A Painted Plaster Sculpture of a Polar Bear Dated to 1934; Frederick Thomas Daws (1878-1956)

Origin: English
Period: Early 20thC
Provenance: Unknown
Date: c.1934
Height: 16”
Width: 5”
Depth: 14” (all at extremities)

The superb painted plaster model of a polar bear prowling upon an arctic glacier as a conforming base, in two pieces, signed and dated 1934 by Frederick Thomas Daws (1878-1956), the whole being realistically modelled and hand painted, survives from 1934 in good un-meddled with condition.

Remaining in sound overall condition the piece has some very small areas of loss to his decoration as per the photos and at the base extremities, but he remains intact to a degree of 90%. He is signed as per the photographs.

Frederick Thomas Daws was born in 1878 and found his true vocation early in life, he studied at the Lambeth School of Art and then exhibiting his paintings, "Companions in Trouble," at the Royal Academy at the young age of eighteen - he went on to exhibit a further 11 works at the academy.

F. T. Daws also worked in bronze and many of his models were reproduced in porcelain and as we see here plaster. He was a master of canine anatomy, and his bronzes, while little known, are important records of top-winning show dogs. In 1930 he became the main artist at the Royal Doulton Works for their Champion Dog Models. His paintings were also reproduced on a series of thirty-six postcards, produced for Spratts Dog Food Company.

He is particularly notable for his bold, colourful palette, and his use of colour and thickly applied strokes. His technique created striking styles and produced paintings of a different character and more modern form than his contemporaries in the world of dog painting.  He also exhibited at The Paris Salon; the Glasgow Institute of the Fine Arts; the Royal Institute of Oil Painters; the Walker Gallery in Liverpool; and at the Royal Society of British Artists.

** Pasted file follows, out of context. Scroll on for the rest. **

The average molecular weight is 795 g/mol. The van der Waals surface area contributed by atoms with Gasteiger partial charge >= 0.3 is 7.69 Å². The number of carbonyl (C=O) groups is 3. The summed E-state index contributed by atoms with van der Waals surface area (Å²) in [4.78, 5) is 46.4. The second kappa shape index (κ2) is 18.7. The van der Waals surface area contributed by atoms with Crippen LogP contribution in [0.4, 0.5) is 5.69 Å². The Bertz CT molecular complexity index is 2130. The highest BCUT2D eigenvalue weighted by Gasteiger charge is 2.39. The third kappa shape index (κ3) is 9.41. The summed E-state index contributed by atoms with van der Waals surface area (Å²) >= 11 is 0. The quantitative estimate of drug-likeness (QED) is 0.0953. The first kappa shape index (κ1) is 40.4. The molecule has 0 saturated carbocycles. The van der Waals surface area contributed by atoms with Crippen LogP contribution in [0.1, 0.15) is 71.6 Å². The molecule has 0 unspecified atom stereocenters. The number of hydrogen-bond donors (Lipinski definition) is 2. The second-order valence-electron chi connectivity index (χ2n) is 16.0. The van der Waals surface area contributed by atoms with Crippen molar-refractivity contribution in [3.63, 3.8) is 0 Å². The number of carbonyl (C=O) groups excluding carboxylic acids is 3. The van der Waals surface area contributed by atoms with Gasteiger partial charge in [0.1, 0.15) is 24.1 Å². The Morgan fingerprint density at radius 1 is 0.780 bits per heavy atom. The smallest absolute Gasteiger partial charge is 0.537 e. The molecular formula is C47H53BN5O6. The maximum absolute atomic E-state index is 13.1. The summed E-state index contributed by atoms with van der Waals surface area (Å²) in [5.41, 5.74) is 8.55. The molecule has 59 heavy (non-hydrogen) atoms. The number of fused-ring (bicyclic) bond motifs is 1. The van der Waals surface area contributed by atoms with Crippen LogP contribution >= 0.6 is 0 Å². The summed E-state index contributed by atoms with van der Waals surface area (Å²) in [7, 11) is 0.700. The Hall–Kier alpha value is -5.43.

Perhaps Daws is most famous for his many paintings of Mrs Campbell-Inglis' Poodles from the famous Wimbledon Mannerhead Kennels, which Daws produced over 20 years. As with his contemporary, Rueben Ward Binks, he painted many of the prize dogs of well-known dog fanciers. Perhaps less well known are Daws's sculptures in bronze, including commissions again for Mrs Campbell-Inglis. He was a master of canine anatomy and his bronzes, while little known, are important records of top-winning show dogs, as are his paintings.

In 1930, Daws became the main artist designing a range of porcelain champion Crufts winning dogs for Royal Doulton, which were issued from 1931 to 1968. This included the English Springer Crufts Champion, 'Dry Toast'. His paintings were also reproduced on a series of thirty-six post cards for the Spratts Dog Food Company. The Samoyed, 'Champion Loga of the Arctic', painted for Miss Marion Keyte Perry was published as the cover to the Christmas supplement to 'Our Dogs'. The painting is now in the collection of the Kennel Club together with others by the artist. His works depicting the Afghans and Mannerhead Poodles can be seen in the collection of the American Kennel Club.

A collector’s piece by a multi-talented artist, albeit somewhat under the radar, and a wonderful icy addition to any interior.